Costa Crociere is painting a cautiously optimistic picture of its start-up venture in China. "We sailed full in July and August," said Costa's President Gianni Onorato. "While the summer months are the easiest months, it was very encouraging," he added. The passengers so far have been mostly families.

The challenges are plenty, however. "We have to build up continuous support in the market, also during the fall," Onorato said. "And we need to educate travel agents and consumers about our cruise experience so that we will not be confused with the typical gaming ships that the Chinese are familiar with. We are working to present our cruise as a new vacation option to Chinese consumers who are attracted by a lifestyle product," he added.

In addition, Costa has to contend with a booking trend that is the closest in that Onorato has ever seen. During the summer, passengers booked one to two weeks before their cruise. Meanwhile, cmise feedback has exceeded expectations, according to Onorato.

Also, the Chinese passengers do not lounge by the pool on the sun deck. So the onboard programming is different - offering more activities and entertainment throughout the day.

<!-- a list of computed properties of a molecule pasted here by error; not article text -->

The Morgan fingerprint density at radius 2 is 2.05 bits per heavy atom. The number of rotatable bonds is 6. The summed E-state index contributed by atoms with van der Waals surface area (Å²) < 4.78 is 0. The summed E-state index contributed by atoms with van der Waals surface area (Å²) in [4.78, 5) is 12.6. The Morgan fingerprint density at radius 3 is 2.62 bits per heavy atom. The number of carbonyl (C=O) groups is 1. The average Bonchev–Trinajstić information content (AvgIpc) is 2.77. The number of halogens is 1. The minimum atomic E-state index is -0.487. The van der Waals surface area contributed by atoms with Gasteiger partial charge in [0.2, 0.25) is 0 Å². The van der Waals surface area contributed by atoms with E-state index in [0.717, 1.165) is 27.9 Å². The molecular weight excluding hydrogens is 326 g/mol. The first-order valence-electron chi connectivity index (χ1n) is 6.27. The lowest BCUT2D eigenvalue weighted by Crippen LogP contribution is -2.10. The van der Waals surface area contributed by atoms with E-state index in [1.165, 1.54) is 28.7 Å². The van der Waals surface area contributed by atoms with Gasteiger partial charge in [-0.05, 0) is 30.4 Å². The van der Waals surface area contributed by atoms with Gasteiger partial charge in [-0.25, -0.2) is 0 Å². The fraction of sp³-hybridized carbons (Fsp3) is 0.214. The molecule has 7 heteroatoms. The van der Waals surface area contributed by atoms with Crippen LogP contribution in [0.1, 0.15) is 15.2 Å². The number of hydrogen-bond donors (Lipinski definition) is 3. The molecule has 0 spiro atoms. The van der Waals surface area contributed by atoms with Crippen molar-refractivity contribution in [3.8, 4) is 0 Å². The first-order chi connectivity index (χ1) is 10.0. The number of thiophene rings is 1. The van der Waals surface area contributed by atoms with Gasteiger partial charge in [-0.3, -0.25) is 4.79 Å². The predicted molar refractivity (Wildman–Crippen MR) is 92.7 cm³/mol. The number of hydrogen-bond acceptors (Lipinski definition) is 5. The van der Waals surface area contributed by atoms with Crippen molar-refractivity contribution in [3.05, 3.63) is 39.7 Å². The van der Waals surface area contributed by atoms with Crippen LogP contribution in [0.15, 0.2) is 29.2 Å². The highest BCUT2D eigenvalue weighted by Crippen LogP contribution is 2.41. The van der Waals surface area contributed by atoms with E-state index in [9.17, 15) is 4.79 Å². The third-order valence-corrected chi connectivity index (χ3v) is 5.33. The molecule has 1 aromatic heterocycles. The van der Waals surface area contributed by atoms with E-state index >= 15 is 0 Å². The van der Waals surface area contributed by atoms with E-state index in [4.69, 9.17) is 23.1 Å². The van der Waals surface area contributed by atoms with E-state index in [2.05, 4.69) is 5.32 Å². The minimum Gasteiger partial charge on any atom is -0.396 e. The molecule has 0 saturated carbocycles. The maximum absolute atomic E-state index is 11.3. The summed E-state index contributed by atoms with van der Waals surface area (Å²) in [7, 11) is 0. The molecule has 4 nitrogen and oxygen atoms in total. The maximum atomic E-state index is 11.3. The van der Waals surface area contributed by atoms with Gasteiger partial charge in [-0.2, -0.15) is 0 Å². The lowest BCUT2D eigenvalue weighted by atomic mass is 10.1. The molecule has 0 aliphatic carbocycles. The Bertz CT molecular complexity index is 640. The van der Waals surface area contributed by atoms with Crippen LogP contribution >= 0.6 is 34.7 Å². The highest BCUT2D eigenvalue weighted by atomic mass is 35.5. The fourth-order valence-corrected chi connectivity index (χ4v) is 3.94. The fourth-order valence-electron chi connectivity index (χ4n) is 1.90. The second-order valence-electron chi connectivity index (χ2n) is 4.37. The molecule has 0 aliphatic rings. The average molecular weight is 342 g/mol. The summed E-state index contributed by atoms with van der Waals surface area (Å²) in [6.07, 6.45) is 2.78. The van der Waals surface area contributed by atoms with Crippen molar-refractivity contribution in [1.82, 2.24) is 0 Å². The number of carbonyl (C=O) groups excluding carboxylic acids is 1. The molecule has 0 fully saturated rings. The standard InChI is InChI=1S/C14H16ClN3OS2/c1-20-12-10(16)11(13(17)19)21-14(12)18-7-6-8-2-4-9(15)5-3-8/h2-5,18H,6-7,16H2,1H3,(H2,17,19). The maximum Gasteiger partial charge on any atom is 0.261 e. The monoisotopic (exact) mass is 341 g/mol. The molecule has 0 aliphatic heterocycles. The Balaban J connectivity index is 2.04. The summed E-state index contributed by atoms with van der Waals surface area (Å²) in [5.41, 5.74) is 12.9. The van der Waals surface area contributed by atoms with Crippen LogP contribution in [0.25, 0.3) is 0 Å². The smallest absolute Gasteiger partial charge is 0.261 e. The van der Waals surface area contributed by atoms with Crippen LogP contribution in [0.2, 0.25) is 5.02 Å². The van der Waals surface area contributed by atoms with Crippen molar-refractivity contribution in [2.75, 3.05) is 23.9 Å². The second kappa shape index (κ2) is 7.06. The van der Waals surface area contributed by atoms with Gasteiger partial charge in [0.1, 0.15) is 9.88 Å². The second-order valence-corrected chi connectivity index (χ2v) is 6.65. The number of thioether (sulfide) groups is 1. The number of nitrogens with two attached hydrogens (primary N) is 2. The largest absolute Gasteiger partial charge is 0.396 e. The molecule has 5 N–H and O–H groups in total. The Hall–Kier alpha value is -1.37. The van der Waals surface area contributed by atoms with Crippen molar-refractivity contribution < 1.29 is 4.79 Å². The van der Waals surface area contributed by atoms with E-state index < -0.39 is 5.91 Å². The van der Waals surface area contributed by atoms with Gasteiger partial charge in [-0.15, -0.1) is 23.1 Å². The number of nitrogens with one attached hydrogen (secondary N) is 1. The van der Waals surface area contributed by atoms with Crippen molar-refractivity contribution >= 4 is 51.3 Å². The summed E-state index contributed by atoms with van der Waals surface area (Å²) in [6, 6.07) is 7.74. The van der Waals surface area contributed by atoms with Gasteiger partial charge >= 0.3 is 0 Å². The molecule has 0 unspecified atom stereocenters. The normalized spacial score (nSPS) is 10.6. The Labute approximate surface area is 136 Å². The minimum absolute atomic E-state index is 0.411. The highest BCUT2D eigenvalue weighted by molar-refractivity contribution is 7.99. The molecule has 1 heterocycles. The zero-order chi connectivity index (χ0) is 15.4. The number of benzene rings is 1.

After starting up in Shanghai in July, sailing five-day cruises to Cheju, South Korea and Nagasaki, Japan, the 820-passenger Costa Allegra moves to Hong Kong for the winter, sailing five-day cruises to Sanya, China and Halong Bay, Vietnam.

The move also means that the Chinese market changes from Mandarin in the north to Cantonese in the south, Onorato explained, adding that Costa must take into account that consumer preferences are different between the two regions.

China is part of Costa's larger international sourcing strategy. With offices in Shanghai and Hong Kong, Onorato said that the Hong Kong office will be managing all of Costa's sales efforts in Asia, also generating passengers for the line's cruises in Europe, the Caribbean and South America.

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